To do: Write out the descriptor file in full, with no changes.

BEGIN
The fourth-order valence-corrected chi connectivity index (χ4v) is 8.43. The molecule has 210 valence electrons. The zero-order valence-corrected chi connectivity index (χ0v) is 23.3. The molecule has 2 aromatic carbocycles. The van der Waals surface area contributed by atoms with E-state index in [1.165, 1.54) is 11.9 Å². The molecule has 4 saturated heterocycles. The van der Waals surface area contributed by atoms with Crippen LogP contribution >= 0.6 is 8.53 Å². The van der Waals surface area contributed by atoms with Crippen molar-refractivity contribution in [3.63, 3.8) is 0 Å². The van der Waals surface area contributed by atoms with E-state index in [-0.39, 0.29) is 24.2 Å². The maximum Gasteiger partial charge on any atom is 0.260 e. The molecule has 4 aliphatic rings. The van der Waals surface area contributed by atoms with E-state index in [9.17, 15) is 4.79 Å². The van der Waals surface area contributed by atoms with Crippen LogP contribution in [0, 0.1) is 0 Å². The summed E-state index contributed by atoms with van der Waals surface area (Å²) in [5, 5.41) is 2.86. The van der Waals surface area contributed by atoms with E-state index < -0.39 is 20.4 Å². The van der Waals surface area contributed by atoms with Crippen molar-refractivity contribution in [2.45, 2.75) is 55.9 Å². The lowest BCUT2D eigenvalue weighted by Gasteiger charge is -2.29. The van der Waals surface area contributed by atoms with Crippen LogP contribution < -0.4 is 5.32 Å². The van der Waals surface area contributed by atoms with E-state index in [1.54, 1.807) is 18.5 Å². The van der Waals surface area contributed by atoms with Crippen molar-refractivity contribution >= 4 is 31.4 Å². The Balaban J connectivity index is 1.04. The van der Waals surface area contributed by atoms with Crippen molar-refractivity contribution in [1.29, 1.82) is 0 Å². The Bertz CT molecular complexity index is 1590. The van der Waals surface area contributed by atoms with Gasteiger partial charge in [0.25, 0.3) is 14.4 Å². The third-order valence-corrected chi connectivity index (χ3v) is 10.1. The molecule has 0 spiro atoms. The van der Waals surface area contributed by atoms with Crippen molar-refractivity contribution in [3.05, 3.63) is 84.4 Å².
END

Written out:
The fourth-order valence-corrected chi connectivity index (χ4v) is 8.43. The molecule has 210 valence electrons. The zero-order valence-corrected chi connectivity index (χ0v) is 23.3. The molecule has 2 aromatic carbocycles. The van der Waals surface area contributed by atoms with E-state index in [1.165, 1.54) is 11.9 Å². The molecule has 4 saturated heterocycles. The van der Waals surface area contributed by atoms with Crippen LogP contribution >= 0.6 is 8.53 Å². The van der Waals surface area contributed by atoms with Crippen molar-refractivity contribution in [3.63, 3.8) is 0 Å². The van der Waals surface area contributed by atoms with E-state index in [-0.39, 0.29) is 24.2 Å². The maximum Gasteiger partial charge on any atom is 0.260 e. The molecule has 4 aliphatic rings. The van der Waals surface area contributed by atoms with E-state index in [9.17, 15) is 4.79 Å². The van der Waals surface area contributed by atoms with Crippen LogP contribution in [0, 0.1) is 0 Å². The summed E-state index contributed by atoms with van der Waals surface area (Å²) in [5, 5.41) is 2.86. The van der Waals surface area contributed by atoms with E-state index < -0.39 is 20.4 Å². The van der Waals surface area contributed by atoms with Crippen molar-refractivity contribution in [2.45, 2.75) is 55.9 Å². The lowest BCUT2D eigenvalue weighted by Gasteiger charge is -2.29. The van der Waals surface area contributed by atoms with Crippen LogP contribution < -0.4 is 5.32 Å². The van der Waals surface area contributed by atoms with E-state index in [1.54, 1.807) is 18.5 Å². The van der Waals surface area contributed by atoms with Crippen molar-refractivity contribution >= 4 is 31.4 Å². The Balaban J connectivity index is 1.04. The van der Waals surface area contributed by atoms with Crippen molar-refractivity contribution in [1.29, 1.82) is 0 Å². The Bertz CT molecular complexity index is 1590. The van der Waals surface area contributed by atoms with Gasteiger partial charge in [0.25, 0.3) is 14.4 Å². The third-order valence-corrected chi connectivity index (χ3v) is 10.1. The molecule has 0 spiro atoms. The van der Waals surface area contributed by atoms with Crippen molar-refractivity contribution in [3.05, 3.63) is 84.4 Å².